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"Of mice and men dramatically conveys to us the vital importance of dreams in helping us to deal; with the often difficult realities of our lives

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Introduction

"Of mice and men dramatically conveys to us the vital importance of dreams in helping us to deal; with the often difficult realities of our lives." In this novella by John Steinbeck, some characters had dreams to get them out of difficult realities, their dreams helped them to combat the loneliness and hopelessness of there existence. George Milton and Lenny Small, two poor homeless migrant workers who belonged nowhere and to know one were doomed to a life of wandering and toil, in which they will neve be able to reap the fruits of there labour. The one thing that that kept them strong through this repetitive and useless life was a dream. "Someday we're gonna get the jack together and we're gonna have a little house and a couple of acres an' a cow and some pigs" (George- pg 14). It was a dream that was shared by every American worker, to have a place of their own, the opportunity to work for themselves and know one to give them orders. ...read more.

Middle

The dream is constantly changing, at first it was just a story told by George to cheer up Lenny, then in the middle it seemed like it would come true and finally in the end it was apparent that everyone's dreams were shattered with Lenny as the only exception, because he dies happy with the picture of the dream in his head. Candy wishes to share in the dream with George and Lenny because he is becoming old and useless like his dog, he has nowhere to go to and now one to care about him and unlike his dog they're not going to take him out and shoot him, instead there going to put him in an old folks home where he will feel lonely and have no freedom. By joining Lenny and George he can live out his days happy and free, forever safe knowing he won't be canned. Once Candy realises that the dream is more or less a reality he stands up for what he believes in with dignity and courage, something he didn't do before he realised the dream was within reach. ...read more.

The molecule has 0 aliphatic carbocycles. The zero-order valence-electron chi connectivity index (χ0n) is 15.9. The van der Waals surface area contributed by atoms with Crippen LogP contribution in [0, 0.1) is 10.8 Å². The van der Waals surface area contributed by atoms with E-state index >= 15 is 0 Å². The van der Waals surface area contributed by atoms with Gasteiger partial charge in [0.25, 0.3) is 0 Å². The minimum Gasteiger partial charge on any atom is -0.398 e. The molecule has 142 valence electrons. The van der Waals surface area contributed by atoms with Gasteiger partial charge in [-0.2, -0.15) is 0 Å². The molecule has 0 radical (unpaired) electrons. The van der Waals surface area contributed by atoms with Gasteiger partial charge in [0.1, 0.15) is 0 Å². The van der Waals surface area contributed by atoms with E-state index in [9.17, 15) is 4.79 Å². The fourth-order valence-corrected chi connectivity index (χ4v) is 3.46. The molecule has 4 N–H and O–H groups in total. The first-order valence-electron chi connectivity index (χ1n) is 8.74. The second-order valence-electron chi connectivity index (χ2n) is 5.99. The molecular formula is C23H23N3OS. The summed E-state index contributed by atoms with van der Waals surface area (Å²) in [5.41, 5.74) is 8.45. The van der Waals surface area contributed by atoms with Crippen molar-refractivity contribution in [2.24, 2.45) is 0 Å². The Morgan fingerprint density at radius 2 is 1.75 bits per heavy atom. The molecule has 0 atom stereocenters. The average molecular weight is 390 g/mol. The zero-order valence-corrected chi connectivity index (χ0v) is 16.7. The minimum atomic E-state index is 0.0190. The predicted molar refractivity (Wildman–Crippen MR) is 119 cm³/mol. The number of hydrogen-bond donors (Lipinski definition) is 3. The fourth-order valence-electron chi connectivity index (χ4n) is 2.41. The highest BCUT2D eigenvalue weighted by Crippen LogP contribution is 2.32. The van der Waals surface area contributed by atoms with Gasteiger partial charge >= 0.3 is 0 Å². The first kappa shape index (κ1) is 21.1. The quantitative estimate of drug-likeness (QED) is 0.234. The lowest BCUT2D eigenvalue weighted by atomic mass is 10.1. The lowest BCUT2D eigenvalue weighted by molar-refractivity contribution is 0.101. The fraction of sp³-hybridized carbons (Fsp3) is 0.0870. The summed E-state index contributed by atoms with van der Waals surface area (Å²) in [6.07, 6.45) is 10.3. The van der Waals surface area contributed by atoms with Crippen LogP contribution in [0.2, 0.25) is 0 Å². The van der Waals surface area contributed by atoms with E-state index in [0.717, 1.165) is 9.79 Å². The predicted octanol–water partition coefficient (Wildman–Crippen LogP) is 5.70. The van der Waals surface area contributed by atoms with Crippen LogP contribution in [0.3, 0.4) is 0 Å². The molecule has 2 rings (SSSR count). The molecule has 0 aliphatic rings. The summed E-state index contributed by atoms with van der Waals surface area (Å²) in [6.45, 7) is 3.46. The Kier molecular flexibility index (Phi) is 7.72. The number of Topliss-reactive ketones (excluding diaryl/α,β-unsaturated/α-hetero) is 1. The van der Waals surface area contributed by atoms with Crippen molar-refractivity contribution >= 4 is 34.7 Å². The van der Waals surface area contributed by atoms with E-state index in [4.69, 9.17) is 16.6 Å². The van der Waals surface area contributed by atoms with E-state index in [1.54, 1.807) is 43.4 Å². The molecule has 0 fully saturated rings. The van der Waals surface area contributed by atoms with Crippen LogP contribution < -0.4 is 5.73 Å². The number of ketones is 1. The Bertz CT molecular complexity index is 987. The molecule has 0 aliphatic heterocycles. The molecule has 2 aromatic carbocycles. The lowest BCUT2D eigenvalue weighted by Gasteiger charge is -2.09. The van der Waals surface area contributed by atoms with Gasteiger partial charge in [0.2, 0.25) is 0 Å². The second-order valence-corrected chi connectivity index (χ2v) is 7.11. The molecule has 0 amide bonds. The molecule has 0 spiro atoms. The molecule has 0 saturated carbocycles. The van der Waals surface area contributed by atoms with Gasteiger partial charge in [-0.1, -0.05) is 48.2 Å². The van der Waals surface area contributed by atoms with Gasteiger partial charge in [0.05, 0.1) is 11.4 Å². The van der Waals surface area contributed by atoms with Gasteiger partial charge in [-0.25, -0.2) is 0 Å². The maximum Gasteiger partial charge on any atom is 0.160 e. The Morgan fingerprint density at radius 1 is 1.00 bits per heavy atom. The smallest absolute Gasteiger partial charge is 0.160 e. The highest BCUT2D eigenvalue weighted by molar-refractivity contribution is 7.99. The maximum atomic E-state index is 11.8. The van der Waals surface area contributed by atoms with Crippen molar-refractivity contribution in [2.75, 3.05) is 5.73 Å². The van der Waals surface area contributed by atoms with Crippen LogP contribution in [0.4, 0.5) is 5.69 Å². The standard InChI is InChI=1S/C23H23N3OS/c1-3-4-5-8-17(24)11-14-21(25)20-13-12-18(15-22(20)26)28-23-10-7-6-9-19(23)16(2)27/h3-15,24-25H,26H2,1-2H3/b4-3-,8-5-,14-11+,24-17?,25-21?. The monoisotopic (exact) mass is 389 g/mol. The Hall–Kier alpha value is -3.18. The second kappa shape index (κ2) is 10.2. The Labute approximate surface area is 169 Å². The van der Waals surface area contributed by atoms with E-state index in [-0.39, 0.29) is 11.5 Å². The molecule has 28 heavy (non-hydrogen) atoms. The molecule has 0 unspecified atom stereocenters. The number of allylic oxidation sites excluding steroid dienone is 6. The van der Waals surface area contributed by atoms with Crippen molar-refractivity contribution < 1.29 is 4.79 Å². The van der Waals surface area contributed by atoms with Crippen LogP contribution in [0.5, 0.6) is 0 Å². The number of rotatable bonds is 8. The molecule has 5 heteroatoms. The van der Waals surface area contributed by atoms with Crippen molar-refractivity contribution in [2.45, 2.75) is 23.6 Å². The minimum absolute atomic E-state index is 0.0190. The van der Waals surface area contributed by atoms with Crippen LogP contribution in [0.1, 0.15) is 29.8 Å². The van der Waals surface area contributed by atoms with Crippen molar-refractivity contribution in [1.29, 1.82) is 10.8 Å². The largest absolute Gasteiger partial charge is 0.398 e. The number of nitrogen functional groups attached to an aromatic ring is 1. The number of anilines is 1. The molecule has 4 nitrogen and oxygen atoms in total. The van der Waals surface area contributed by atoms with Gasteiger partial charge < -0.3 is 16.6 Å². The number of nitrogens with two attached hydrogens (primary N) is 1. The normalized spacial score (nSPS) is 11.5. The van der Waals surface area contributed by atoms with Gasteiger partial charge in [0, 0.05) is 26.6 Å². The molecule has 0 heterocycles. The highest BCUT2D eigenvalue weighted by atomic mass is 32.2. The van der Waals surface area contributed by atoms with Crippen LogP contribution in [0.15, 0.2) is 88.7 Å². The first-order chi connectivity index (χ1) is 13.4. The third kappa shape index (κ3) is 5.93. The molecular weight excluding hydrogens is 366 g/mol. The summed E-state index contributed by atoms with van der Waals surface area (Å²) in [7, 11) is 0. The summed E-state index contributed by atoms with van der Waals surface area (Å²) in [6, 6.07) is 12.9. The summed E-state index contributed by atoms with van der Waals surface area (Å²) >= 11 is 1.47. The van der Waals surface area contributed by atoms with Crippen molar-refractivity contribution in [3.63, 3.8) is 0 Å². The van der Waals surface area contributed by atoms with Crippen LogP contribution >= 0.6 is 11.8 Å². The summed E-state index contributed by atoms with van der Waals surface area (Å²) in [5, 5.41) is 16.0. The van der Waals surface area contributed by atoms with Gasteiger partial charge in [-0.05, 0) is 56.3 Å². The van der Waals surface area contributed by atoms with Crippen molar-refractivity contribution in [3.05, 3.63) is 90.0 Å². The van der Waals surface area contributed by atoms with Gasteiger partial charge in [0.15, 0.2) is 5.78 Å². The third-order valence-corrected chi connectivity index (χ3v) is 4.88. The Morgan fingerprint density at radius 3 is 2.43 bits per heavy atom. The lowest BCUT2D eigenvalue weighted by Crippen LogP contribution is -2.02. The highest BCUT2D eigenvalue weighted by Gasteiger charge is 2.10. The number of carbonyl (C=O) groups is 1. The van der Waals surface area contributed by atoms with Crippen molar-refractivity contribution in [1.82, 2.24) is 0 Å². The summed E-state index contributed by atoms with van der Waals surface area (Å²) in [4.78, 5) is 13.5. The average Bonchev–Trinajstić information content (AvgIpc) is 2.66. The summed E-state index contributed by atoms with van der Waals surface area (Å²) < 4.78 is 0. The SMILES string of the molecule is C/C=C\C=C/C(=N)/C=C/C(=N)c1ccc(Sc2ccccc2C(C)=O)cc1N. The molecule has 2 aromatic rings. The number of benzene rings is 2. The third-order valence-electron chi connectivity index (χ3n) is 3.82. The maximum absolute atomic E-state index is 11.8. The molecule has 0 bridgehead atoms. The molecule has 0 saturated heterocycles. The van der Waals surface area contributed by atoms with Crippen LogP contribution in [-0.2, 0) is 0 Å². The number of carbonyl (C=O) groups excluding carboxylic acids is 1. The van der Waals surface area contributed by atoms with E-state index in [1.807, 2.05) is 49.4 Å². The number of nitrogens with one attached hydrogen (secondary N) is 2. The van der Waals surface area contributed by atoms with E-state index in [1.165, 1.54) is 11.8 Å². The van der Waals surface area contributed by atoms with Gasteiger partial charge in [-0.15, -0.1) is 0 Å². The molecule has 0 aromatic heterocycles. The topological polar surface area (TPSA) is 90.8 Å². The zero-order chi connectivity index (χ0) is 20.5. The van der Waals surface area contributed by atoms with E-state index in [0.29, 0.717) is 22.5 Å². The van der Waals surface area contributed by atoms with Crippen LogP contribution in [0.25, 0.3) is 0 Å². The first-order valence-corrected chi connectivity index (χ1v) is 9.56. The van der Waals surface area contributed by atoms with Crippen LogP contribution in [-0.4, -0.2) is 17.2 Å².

Conclusion

That statement that Curly's wife made, made Crooks realise that he was nothing more than an outcast and what she said was in a way true, with that all the hopes and dreams of Crooks were crushed. Like Crooks, Curley's wife is stricken with isolation and sadness. She was out of place on the ranch and because of that she was a really lonesome person with lonesome feelings and hence was often desperate for someone to talk to. Throughout the novel Curley's wife stirred up many emotions among the workers of the ranch, such as the way she looked and acted lead other characters in the novel to see her as a "tart". Curly's wife indulged in a dream which had already passed her by, leaving her with a life of empty hope. Like many young women, she aspired to stardom in films after being wrongly told that she was a "natural". At first she seemed cold hearted and set herself to make trouble but then it became apparent that she was just lonely adn wanted someone to talk to and as Curley was not interested in hearing about her hopes or dreams, the only person she found willing to listen to was Lenny. ...read more.

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